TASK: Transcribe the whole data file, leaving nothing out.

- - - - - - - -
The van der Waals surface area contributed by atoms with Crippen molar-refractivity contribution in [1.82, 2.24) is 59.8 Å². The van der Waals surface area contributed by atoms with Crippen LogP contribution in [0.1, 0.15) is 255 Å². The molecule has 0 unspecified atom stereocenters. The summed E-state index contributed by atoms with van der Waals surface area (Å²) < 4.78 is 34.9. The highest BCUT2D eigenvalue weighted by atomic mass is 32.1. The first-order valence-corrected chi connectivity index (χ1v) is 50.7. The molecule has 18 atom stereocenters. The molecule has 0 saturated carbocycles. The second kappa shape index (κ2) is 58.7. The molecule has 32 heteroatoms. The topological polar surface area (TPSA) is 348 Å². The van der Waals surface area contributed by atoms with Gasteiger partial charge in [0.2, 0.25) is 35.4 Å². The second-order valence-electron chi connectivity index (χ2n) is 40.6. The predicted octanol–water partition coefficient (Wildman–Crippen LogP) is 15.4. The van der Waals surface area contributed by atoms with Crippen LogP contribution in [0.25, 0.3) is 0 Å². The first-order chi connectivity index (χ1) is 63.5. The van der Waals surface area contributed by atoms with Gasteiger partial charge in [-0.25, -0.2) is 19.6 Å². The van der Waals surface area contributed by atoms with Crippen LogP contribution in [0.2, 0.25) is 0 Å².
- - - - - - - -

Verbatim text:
The van der Waals surface area contributed by atoms with Crippen molar-refractivity contribution in [1.82, 2.24) is 59.8 Å². The van der Waals surface area contributed by atoms with Crippen LogP contribution in [0.1, 0.15) is 255 Å². The molecule has 0 unspecified atom stereocenters. The summed E-state index contributed by atoms with van der Waals surface area (Å²) < 4.78 is 34.9. The highest BCUT2D eigenvalue weighted by atomic mass is 32.1. The first-order valence-corrected chi connectivity index (χ1v) is 50.7. The molecule has 18 atom stereocenters. The molecule has 0 saturated carbocycles. The second kappa shape index (κ2) is 58.7. The molecule has 32 heteroatoms. The topological polar surface area (TPSA) is 348 Å². The van der Waals surface area contributed by atoms with Gasteiger partial charge in [0.2, 0.25) is 35.4 Å². The second-order valence-electron chi connectivity index (χ2n) is 40.6. The predicted octanol–water partition coefficient (Wildman–Crippen LogP) is 15.4. The van der Waals surface area contributed by atoms with Crippen LogP contribution in [0.25, 0.3) is 0 Å². The first-order chi connectivity index (χ1) is 63.5. The van der Waals surface area contributed by atoms with Gasteiger partial charge in [-0.25, -0.2) is 19.6 Å². The van der Waals surface area contributed by atoms with Crippen LogP contribution in [0.2, 0.25) is 0 Å².